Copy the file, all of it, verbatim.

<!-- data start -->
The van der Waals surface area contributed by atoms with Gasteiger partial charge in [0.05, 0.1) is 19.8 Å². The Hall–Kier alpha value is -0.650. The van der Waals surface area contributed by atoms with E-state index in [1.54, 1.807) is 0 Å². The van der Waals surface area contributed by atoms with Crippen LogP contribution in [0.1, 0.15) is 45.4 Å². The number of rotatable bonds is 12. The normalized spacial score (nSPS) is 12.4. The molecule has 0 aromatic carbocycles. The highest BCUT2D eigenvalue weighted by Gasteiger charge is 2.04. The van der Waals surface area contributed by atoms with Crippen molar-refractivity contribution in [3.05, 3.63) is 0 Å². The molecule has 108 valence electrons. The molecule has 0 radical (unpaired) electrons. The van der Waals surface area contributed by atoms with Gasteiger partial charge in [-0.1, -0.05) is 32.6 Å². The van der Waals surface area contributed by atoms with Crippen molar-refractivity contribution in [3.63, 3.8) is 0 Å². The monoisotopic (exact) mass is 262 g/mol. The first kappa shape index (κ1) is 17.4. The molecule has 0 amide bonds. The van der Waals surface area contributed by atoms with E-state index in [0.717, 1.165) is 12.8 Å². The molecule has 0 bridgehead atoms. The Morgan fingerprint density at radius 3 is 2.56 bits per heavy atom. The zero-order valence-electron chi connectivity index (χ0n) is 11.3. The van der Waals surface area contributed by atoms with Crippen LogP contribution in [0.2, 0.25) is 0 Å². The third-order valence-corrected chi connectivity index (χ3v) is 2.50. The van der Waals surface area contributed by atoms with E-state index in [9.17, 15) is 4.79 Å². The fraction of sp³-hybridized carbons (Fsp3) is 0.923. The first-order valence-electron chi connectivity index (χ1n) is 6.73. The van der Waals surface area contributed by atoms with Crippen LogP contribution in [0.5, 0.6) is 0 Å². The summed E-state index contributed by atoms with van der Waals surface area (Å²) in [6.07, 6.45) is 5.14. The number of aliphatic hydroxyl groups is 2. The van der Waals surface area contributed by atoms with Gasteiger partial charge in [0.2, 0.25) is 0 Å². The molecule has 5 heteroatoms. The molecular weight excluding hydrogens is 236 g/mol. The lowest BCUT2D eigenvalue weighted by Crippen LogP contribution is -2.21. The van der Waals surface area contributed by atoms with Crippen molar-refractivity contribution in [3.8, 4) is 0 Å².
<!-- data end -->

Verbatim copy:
The van der Waals surface area contributed by atoms with Gasteiger partial charge in [0.05, 0.1) is 19.8 Å². The Hall–Kier alpha value is -0.650. The van der Waals surface area contributed by atoms with E-state index in [1.54, 1.807) is 0 Å². The van der Waals surface area contributed by atoms with Crippen LogP contribution in [0.1, 0.15) is 45.4 Å². The number of rotatable bonds is 12. The normalized spacial score (nSPS) is 12.4. The molecule has 0 aromatic carbocycles. The highest BCUT2D eigenvalue weighted by Gasteiger charge is 2.04. The van der Waals surface area contributed by atoms with Crippen molar-refractivity contribution in [3.05, 3.63) is 0 Å². The molecule has 108 valence electrons. The molecule has 0 radical (unpaired) electrons. The van der Waals surface area contributed by atoms with Gasteiger partial charge in [-0.1, -0.05) is 32.6 Å². The van der Waals surface area contributed by atoms with Crippen molar-refractivity contribution in [3.63, 3.8) is 0 Å². The monoisotopic (exact) mass is 262 g/mol. The first kappa shape index (κ1) is 17.4. The molecule has 0 amide bonds. The van der Waals surface area contributed by atoms with E-state index in [0.717, 1.165) is 12.8 Å². The molecule has 0 bridgehead atoms. The Morgan fingerprint density at radius 3 is 2.56 bits per heavy atom. The zero-order valence-electron chi connectivity index (χ0n) is 11.3. The van der Waals surface area contributed by atoms with Crippen LogP contribution in [0.2, 0.25) is 0 Å². The third-order valence-corrected chi connectivity index (χ3v) is 2.50. The van der Waals surface area contributed by atoms with E-state index in [9.17, 15) is 4.79 Å². The fraction of sp³-hybridized carbons (Fsp3) is 0.923. The first-order valence-electron chi connectivity index (χ1n) is 6.73. The van der Waals surface area contributed by atoms with Crippen LogP contribution in [0.5, 0.6) is 0 Å². The summed E-state index contributed by atoms with van der Waals surface area (Å²) in [6.07, 6.45) is 5.14. The number of aliphatic hydroxyl groups is 2. The van der Waals surface area contributed by atoms with Gasteiger partial charge in [0.2, 0.25) is 0 Å². The molecule has 5 heteroatoms. The molecular weight excluding hydrogens is 236 g/mol. The lowest BCUT2D eigenvalue weighted by Crippen LogP contribution is -2.21. The van der Waals surface area contributed by atoms with Crippen molar-refractivity contribution in [3.8, 4) is 0 Å².